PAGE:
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British Pound Forecast: Bank of England Ramps Up Bond Purchase Limit, GBP/USD Slips

By Justin Mcqueen

11:45, 10 October 2022

Bank of England Building. Source: Gettyimages

Bank of England Announces Additional Liquidity Measures

The Bank of England has announced additional measures to support market functioning and reduce investor angst as the expiration of the Bank’s temporary backstop nears. In terms of the latest measures, the Bank stated that it will double the limit of gilts it is willing to purchase to GBP 10bln from GBP 5bln and will launch a Temporary Expanded Collateral Repo Facility, which will ease liquidity pressures facing LDI funds, running beyond the end of this week. As previously announced, the Bank reaffirmed that they plan to cease all bond purchases this Friday. 

This looks to be an attempt by the Bank of England to get ahead of market pressures amid reports that UK Pension Funds would be selling assets in the lead-up to the BoE’s deadline. However, there still remains a concern about what happens after October 14th, particularly with gilt yields retracing over half the initial BoE-inspired drop. Alongside this, it is also up for debate whether these new measures will noticeably change market functioning. Keep in mind that the BoE has only made GBP 5bln worth of bond purchases from the GBP 65bln pledged. Therefore, if purchases remain low, this is unlikely to move the needle for markets. 

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UK 30YR Gilt Yield Chart: Daily Time Frame

30Y Gilt Yield. Photo: Source: Tradingview

GBP/USD Drifting Lower

As stated in the weekly outlook, the path of least resistance remains to the downside for GBP/USD with risks geared for a break below 1.1000. In turn, the bias remains a fade on rallies for Cable. Near-term support is situated at 1.1025 where a break below opens the door towards 1.0880-1.0920.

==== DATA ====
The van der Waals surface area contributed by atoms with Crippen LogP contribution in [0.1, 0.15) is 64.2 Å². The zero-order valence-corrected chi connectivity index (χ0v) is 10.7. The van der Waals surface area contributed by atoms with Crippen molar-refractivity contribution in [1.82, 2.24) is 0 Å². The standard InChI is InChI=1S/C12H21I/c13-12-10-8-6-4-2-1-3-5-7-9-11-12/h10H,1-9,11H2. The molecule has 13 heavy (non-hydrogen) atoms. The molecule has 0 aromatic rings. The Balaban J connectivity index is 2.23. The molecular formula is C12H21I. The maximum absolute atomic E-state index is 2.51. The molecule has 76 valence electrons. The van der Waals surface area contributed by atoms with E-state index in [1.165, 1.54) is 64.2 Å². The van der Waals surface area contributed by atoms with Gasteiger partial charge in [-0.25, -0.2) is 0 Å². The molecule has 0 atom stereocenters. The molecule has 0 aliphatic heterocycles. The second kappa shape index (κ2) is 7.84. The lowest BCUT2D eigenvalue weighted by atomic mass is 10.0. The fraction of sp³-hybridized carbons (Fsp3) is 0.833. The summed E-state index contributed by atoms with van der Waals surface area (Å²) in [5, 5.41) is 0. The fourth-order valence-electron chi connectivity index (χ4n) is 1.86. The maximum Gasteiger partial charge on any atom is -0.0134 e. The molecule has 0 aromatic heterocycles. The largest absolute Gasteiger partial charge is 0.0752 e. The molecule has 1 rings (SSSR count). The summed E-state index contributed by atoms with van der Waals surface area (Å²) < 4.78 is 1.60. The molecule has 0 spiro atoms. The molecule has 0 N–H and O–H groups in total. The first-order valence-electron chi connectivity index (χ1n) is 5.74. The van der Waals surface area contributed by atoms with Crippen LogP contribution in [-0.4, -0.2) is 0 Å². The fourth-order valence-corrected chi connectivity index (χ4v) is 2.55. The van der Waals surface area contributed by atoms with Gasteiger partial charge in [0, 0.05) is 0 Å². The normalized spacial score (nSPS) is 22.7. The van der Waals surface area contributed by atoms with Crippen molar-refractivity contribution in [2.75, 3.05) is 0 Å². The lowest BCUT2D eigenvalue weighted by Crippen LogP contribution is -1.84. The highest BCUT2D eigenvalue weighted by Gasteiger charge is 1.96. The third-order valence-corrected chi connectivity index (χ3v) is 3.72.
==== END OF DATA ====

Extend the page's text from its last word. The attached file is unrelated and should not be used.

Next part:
1.08 Price
-0.230% 1D Chg, %
Long position overnight fee -0.0080%
Short position overnight fee -0.0003%
Overnight fee time 22:00 (UTC)
Spread 0.00006


0.66 Price
-0.620% 1D Chg, %
Long position overnight fee -0.0074%
Short position overnight fee -0.0008%
Overnight fee time 22:00 (UTC)
Spread 0.00006


0.66 Price
-0.620% 1D Chg, %
Long position overnight fee -0.0074%
Short position overnight fee -0.0008%
Overnight fee time 22:00 (UTC)
Spread 0.00006


1.26 Price
-0.120% 1D Chg, %
Long position overnight fee -0.0046%
Short position overnight fee -0.0036%
Overnight fee time 22:00 (UTC)
Spread 0.00013

GBP/USD Chart: Daily Time Frame

GBP/USD Chart. Photo: Source: Tradingview

This week, we will be hearing more from the BoE with a plethora of speakers scheduled, where market participants will be looking to gauge the MPC’s appetite for aggressive tightening in light of what has been priced in by markets, which as it stands is currently 110bps worth of tightening by the November meeting. To me, this remains far too aggressive for the BoE and with a terminal rate seen near 100bps above the Fed’s terminal rate, GBP/USD remains vulnerable to a hawkish disappointment.


Oct 11: Jon Cunliffe (1900BST), Andrew Bailey (1935BST)
Oct 12: Jonathan Haskel (0900BST), Huw Pill (1235BST), Catherine Mann (1800BST)
Oct 13: Catherine Mann (1200BST)

Markets in this article

1.26086 USD
-0.00154 -0.120%

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The difference between trading assets and CFDs
The main difference between CFD trading and trading assets, such as commodities and stocks, is that you don’t own the underlying asset when you trade on a CFD.
You can still benefit if the market moves in your favour, or make a loss if it moves against you. However, with traditional trading you enter a contract to exchange the legal ownership of the individual shares or the commodities for money, and you own this until you sell it again.
CFDs are leveraged products, which means that you only need to deposit a percentage of the full value of the CFD trade in order to open a position. But with traditional trading, you buy the assets for the full amount. In the UK, there is no stamp duty on CFD trading, but there is when you buy stocks, for example.
CFDs attract overnight costs to hold the trades (unless you use 1-1 leverage), which makes them more suited to short-term trading opportunities. Stocks and commodities are more normally bought and held for longer. You might also pay a broker commission or fees when buying and selling assets direct and you’d need somewhere to store them safely.
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